I was thinking a constant elevator deflection would cause the wing to be at a constant angle of attack relative to the wind therefore you could have a calibration for elevator deflection to angle of attack that could be used to calculate the apparent wind angle from the wing position. I’m not sure if the angle of attack to elevator position would be constant with wind speed but i think it would not be to bad. The inaccuracy here would hopefully be made up for by having such a big vane area.

Stoppers is a good idea, they would mean it couldn’t be used as a vane but you would get back downwind performance. I’m not sure how easily it would gybe you might have to turn a long way to get it to come across or it might be fine, I guess it just depends where the pivot point is.

Definitely something I want to add support for I think they have lots of advantages. As you say no winch required. I think also a big wing will work better in strong winds than a big sail would as you cant ‘back’ a wing like a sail. Elevator will automatically trim to wind shifts much faster than a winch could.

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I agree with what you say. Pivot point of the hard wing I would think should be in the same area as the center of gravity as if used on an aircraft. That way the wing is balanced more or less going to wind and would not need much elevator. But then again you have the boat heeling and pitching more than you would have in an aircraft so I’m sure that would make a difference. I’m thinking of scaling up an old US1M design by 200 percent. It would give me a 2 meter hull, almost 1/2 meter beam and all up weight of around 40 pounds or more. I’m trying to figure out if I take a meter meter boat and scale it up by 200% will it sit on its lines at 2,4, 8 times the weight. Twice as long and twice as wide I would think 4 times the weight of the original design would be the in the ball park. The amount of ballast and depth of the keel would set the boat on its lines properly.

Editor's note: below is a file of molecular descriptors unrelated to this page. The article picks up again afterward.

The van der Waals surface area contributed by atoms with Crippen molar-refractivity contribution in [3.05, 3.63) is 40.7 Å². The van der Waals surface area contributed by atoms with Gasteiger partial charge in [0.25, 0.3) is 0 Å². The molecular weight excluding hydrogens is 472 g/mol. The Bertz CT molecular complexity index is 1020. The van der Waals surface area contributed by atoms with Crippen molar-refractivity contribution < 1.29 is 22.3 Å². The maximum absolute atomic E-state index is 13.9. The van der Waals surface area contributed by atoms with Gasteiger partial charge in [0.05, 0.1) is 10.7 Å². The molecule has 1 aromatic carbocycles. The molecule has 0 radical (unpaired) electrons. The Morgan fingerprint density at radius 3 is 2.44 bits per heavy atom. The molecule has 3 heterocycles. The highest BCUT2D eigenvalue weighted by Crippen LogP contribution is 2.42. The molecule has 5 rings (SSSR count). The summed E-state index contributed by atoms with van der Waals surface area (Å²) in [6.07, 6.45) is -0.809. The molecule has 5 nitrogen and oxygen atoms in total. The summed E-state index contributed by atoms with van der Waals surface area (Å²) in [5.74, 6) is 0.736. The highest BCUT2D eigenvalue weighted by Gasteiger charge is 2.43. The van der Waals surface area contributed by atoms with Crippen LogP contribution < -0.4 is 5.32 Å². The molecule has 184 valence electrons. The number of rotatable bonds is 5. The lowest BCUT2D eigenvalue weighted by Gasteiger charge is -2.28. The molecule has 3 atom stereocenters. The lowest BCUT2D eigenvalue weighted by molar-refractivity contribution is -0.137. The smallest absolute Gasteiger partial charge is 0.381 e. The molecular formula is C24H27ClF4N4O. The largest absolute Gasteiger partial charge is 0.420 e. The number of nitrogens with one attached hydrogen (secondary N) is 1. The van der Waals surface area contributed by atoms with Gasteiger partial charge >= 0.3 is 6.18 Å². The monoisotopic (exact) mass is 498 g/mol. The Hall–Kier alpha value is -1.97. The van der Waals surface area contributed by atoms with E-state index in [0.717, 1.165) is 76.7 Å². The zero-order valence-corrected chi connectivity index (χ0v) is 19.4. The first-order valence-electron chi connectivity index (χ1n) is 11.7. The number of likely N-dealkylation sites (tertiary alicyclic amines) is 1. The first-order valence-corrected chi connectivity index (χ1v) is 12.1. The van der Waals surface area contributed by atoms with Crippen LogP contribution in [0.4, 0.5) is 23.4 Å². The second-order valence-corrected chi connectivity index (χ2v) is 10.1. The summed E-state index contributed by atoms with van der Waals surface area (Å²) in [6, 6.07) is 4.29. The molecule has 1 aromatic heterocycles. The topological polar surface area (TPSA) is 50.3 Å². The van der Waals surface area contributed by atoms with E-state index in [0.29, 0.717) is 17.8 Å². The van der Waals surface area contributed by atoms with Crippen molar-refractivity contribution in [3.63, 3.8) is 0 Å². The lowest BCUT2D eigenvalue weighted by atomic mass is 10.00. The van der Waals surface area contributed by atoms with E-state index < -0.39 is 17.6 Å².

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One more thing. I think the balance point of a symmetrical foil is in the neighborhood of the point of maximum camber on the wing. Is this correct??

I think the usual rule of thumb is the 1/4 chord. As you say if you set it up that the pivot is where the cg would be for a plane it should be OK. This boat sounds like a monster, i’m excited to see it!

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It’ll will take me three months if I decide to do it. It will fit in my SUV. It will be durable. And most important it will not be a RC class of boat that is being asked to do things in rough conditions. RC boats are great for testing and general behavior but they will struggle when put in even a 2 foot sea. A hard sail is the way to go.

My elevator driven setup just would not head up wind. I wonder how much the hydrodynamic forces of a keel affect that ability to point upwind? I’m sure quite a bit.

Hmmmm…maybe I don’t need to drive the mast.

I think a wheeled vehicle would be better upwind than a boat. Boats have inherent side slip. You might need a longer arm for you elevator. I think the proportions should be about the same as plane.

I was thinking about building a land yacht to do some testing at higher speeds. From what I can find they really need tarmac to work well. I have access to some big beaches but the sand might be a bit too soft.

I am building a 1.5m sailboat with a wingsail similar to the one used by saildrones.
Having a small tail set apart from the main wing reduces air turbulence and allows easier control even with a small servo.

Moving windvanes turned out to be too fragile for rough sea conditions so I’m trying to create an ultrasonic wind sensor from cheap parking sensors. The wingsail and tail in neutral mode can act as a backup/redundant windvane in case of inconsistent measurements coming from the main sensor, it has already been tested by OpenTransat.

Software side I can test code for a rigid sail, even though usually wingsail control codes employ a lift coefficient matrix to choose the best sail-tail setup and code portability is then reduced.